Redefining normality? Mitochondrial disease and replacement

Philippa Brice

3 September 2014

Mitochondrial diseases are a complex and incompletely understood group of conditions arising from genetic defects that impair the function of the mitochondria, the cellular energy-producing structures. These include mutations in the small amounts of extra-nuclear mitochondrial DNA (mtDNA).

Mitochondrial mutations in healthy individuals

A new paper published in the journal PNAS reports on heteroplasmy, the presence of different mtDNA variants within a single human cell. Using data from over 1000 individuals, researchers showed that over 90% displayed heteroplasmy; more significantly, at least 20% were found to have a mtDNA variant associated with mitochondrial disease. They observed that the proportion of abnormal mitochondria fell of sharply above a level of around 60%.

This was proposed to be a functional threshold for disease, and at which the body may bring into play active mechanisms to exclude or inactivate these abnormal mitochondria. Focusing on this finding as their NHGRI Genome Advance of the Month, the US National Human Genome Research Institute observe that understanding such mechanisms could ultimately help the development of therapeutic interventions to treat mitochondrial disease.

The authors of the paper conclude that the prevalence of mitochondrial heteroplasmy with high pathogenic potential in healthy individuals’ underlines the importance of managing mitochondrial heteroplasmy to prevent disease progression.

Defining genetic modification for mitochondrial replacement

Meanwhile, efforts in the UK to make mitochondrial replacement therapy (MRT) legal for the benefit of women who carry pathogenic mtDNA mutations continue, with an evidence session on mitochondrial donation held by the House of Commons Science and Technology Committee. The MRT procedure involves the use of the mother’s egg cell and a healthy donor egg cell, as well as the father’s sperm cell, to create a composite embryo. As this involves creating a heritable (germ-line) genetic change, albeit confined to the mtDNA only, it is currently prohibited.

However, the UK Government has proposed a legal definition of ‘genetic modification’ as being the germ-line modification of nuclear DNA’, which excludes mitochondrial replacement. They emphasise that gene therapy and tissue donation are not considered to be genetic modification either – although this is possibly because these procedures do not involve heritable (germ-line) genetic changes. Some, including supporters of mitochondrial replacement therapy (MRT), argue that the government’s definition is flawed and even dishonest.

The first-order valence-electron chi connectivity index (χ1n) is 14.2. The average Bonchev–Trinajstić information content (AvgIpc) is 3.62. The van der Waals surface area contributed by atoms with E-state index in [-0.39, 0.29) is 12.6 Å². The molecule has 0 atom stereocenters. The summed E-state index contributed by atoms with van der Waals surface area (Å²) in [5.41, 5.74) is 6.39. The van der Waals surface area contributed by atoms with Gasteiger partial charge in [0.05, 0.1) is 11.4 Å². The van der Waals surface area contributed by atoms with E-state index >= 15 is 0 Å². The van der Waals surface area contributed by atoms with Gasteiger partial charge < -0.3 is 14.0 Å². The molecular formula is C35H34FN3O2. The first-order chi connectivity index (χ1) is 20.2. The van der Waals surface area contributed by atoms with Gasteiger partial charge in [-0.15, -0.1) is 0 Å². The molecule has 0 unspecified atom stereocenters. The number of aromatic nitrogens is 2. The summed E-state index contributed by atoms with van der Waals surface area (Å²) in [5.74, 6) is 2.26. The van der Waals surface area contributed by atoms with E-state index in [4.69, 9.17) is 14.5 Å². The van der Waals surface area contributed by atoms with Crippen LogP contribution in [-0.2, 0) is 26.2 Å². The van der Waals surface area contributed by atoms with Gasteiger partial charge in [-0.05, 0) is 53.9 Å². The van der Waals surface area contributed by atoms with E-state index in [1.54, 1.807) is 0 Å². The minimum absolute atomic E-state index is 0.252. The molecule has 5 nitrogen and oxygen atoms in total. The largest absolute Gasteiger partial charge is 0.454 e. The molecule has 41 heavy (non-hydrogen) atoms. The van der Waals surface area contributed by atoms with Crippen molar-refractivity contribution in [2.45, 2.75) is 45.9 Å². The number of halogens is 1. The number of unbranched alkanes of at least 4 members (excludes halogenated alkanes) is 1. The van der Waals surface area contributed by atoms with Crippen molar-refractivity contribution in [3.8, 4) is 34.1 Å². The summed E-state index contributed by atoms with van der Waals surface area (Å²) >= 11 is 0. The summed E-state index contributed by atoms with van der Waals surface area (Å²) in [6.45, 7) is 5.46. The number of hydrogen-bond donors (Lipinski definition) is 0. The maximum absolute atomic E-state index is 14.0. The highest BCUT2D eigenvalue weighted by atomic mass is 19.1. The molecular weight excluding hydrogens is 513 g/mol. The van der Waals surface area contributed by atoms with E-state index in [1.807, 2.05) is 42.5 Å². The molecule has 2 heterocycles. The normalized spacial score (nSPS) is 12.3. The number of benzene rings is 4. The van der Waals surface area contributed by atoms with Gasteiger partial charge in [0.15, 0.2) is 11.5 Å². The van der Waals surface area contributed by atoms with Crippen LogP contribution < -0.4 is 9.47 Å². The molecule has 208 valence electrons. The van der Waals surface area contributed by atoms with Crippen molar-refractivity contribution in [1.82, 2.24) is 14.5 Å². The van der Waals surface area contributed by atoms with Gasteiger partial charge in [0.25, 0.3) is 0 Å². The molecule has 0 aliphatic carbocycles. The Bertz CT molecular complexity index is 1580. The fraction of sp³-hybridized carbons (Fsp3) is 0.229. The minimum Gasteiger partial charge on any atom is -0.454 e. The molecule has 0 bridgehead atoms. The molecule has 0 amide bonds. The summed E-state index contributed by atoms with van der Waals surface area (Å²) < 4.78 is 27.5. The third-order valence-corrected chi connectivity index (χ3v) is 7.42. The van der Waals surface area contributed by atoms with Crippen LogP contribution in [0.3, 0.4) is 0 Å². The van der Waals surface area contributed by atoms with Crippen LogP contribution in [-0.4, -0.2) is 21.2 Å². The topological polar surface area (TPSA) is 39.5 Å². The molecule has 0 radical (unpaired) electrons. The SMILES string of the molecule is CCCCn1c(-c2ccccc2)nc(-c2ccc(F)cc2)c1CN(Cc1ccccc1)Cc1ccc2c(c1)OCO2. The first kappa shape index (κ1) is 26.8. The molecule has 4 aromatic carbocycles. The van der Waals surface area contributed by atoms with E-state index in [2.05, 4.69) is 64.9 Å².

Many researchers and clinicians (not forgetting patients) do strongly favour legalisation and introduction of the technique, and they in turn express considerable frustration with the way in which it is generally referred to as ‘three-person’ or ‘three-parent’ IVF, which, whilst technically accurate,  is in many respects misleading, since the genetic contribution of the egg donor is very small.

Keep calm and carry on

So, who is right in this ongoing debate? It is difficult to make a dispassionate decision when some of those involved resort to emotive arguments. Chief Medical Officer Prof Dame Sally Davies has called MRT ‘life-saving’ and likened it to changing a car battery; analogies of this kind combined with the tragic stories of families who have lost children to mitochondrial disease make opting to legalise the technique seem a no-brainer; certainly public consultation on the issue has suggested little general concern. However, who could fail to be worried by opposing arguments not merely of safety issues but also that Britain could become the world’s ‘rogue state’ in bioethical terms by redefining the law, or that MRT could ultimately lead to the creation of humans for the ‘sole purpose of harvesting their useful parts’?

Ultimately, the application of emerging science and technology to address medical problems must go hand in glove with social acceptability. This is often a difficult thing to achieve in public policy terms when the scientific and clinical issues involved are highly complex and simultaneously pose potential ethical concerns. Rational evidence-based approaches do not necessarily win over emotive counter-arguments, as demonstrated by the massive public opposition to genetically modified food when first proposed. Nor is finding a balanced and appropriate way forward easy to do in a fair manner when stakeholders have different drivers and potentially opposing views. However, utilising a robust and responsive regulatory system that seeks to minimise risks and include transparent public and governmental consultation and debate is the right way forward – irrespective of the decisions reached via that process.